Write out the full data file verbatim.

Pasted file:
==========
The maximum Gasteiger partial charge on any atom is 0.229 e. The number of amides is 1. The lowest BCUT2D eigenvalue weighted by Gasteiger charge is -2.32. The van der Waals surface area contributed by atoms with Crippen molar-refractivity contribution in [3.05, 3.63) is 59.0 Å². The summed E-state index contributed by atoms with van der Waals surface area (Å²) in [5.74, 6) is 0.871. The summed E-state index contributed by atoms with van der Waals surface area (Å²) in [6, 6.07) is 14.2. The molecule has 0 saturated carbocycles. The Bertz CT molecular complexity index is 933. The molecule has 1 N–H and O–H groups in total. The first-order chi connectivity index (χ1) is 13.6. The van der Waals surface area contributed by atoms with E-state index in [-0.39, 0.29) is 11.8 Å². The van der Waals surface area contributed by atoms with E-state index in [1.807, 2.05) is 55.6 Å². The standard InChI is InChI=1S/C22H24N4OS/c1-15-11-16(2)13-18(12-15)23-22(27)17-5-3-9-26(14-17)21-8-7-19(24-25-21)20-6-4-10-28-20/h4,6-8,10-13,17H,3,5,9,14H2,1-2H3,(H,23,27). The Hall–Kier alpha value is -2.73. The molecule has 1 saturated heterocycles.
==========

The maximum Gasteiger partial charge on any atom is 0.229 e. The number of amides is 1. The lowest BCUT2D eigenvalue weighted by Gasteiger charge is -2.32. The van der Waals surface area contributed by atoms with Crippen molar-refractivity contribution in [3.05, 3.63) is 59.0 Å². The summed E-state index contributed by atoms with van der Waals surface area (Å²) in [5.74, 6) is 0.871. The summed E-state index contributed by atoms with van der Waals surface area (Å²) in [6, 6.07) is 14.2. The molecule has 0 saturated carbocycles. The Bertz CT molecular complexity index is 933. The molecule has 1 N–H and O–H groups in total. The first-order chi connectivity index (χ1) is 13.6. The van der Waals surface area contributed by atoms with E-state index in [-0.39, 0.29) is 11.8 Å². The van der Waals surface area contributed by atoms with E-state index in [1.807, 2.05) is 55.6 Å². The standard InChI is InChI=1S/C22H24N4OS/c1-15-11-16(2)13-18(12-15)23-22(27)17-5-3-9-26(14-17)21-8-7-19(24-25-21)20-6-4-10-28-20/h4,6-8,10-13,17H,3,5,9,14H2,1-2H3,(H,23,27). The Hall–Kier alpha value is -2.73. The molecule has 1 saturated heterocycles.